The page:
I have always frowned on the use of dummies, because my mother (who ran a nursery for 25 years) was adamant that they can hinder a child's speech development.

Our new baby is very unsettled and very collicy, and the midwife is recommending using a dummy to help settle him.

So, is there any evidence behind this claim that it hinders speech development? And if so, what is the age that it starts making a difference?

  • 1
    Our baby was collicy for the first month or so. We would do anything to calm her that seemed harmless. (No Cognac, though.) Giving that virtually every child uses a dummy, I think the small risk that it hinders development is worth taking if it calms her. It'll also help save your nerves. May 28, 2012 at 15:00
  • 3
    @Mathew Foscarini. Yes "dummy" is the normal word in England.
    – Urbycoz
    May 29, 2012 at 7:16
  • 1
    @MathewFoscarini: And Australia. May 29, 2012 at 19:22
  • 2
    Dummy just means 'not the real thing', just like a crash test dummy or a ventriloquist's doll. As for your question, colic will pass, and when it does, you can begin to give your baby the dummy only during nap/sleep times. There's plenty of time until speech begins.
    – Ana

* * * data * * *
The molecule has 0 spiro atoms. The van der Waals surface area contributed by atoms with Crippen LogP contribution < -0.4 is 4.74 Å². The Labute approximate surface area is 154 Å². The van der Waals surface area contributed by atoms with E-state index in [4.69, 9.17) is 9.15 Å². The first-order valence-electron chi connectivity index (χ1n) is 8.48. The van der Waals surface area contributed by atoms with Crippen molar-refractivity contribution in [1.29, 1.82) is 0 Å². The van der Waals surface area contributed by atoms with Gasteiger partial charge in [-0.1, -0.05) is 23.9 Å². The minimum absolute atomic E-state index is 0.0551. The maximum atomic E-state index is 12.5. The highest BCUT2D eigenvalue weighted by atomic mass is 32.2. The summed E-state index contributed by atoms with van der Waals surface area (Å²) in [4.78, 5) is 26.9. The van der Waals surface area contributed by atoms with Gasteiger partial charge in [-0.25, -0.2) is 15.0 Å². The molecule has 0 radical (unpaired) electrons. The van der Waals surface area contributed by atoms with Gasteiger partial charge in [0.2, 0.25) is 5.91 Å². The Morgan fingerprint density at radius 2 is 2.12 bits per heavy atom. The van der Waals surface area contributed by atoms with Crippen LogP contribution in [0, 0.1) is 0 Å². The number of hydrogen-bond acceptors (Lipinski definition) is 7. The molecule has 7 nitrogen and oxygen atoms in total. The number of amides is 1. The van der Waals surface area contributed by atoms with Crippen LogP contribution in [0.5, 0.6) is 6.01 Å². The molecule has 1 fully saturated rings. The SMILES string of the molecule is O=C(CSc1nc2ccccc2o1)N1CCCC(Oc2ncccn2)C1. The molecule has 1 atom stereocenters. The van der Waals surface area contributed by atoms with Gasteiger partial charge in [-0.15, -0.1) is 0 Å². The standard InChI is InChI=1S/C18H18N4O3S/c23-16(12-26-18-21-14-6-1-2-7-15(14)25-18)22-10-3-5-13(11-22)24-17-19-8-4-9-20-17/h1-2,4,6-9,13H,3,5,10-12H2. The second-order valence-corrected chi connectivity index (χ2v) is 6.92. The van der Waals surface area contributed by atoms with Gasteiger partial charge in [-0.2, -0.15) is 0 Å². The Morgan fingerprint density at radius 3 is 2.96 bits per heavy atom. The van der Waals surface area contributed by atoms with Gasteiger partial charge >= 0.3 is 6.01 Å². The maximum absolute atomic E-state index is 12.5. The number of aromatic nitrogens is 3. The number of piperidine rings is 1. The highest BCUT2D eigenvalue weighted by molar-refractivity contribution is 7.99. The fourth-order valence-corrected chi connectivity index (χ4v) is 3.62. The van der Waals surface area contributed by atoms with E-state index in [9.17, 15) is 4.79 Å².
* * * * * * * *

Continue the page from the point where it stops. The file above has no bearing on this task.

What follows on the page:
May 30, 2012 at 18:19
  • 1
    In the US we also call a pacifier a binky. Nov 8, 2012 at 7:34

3 Answers 3


I remembered reading that recent pediatric research in the US has said that pacifiers are OK. I looked at some recent papers and found these:

I would summarize these papers as saying pacifiers are good for infants below 6 months of age, bad for children over 3 years of age, and neutral for children aged 6 months to 3 years.

edit: I realized I didn't actually answer your specific question. I found no papers at all on the subject of pacifiers and speech development, which implies that the concern is not considered credible by current pediatricians.

  • 1
    + 1000: Great list of up to date sources, and intelligent analysis of the relative data.
    – deworde
    May 30, 2012 at 15:32
  • 1
    Simple... dummies are for sleeping only. That's the rule to follow!
    – Tim Galvin
    Dec 20, 2016 at 20:51

This is my opinion, not a study, but I suspect the statement is related to awake/play time, not rest and sleep. By 6 months your baby should move past the collic phase and so either no longer require the dummy/pacifier or only need it for sleep.


LINK to ADA discussion on tooth development

So, it seems that use before teeth start to come in is fine. Like thumb-sucking, stopping it early is the way to go.

Also, if thumb-sucking and pacifier use goes beyond the 'norm', then it might be a problem, but is usually not a significant factor in speech development. LINK speech path

You must log in to answer this question.

Not the answer you're looking for? Browse other questions tagged .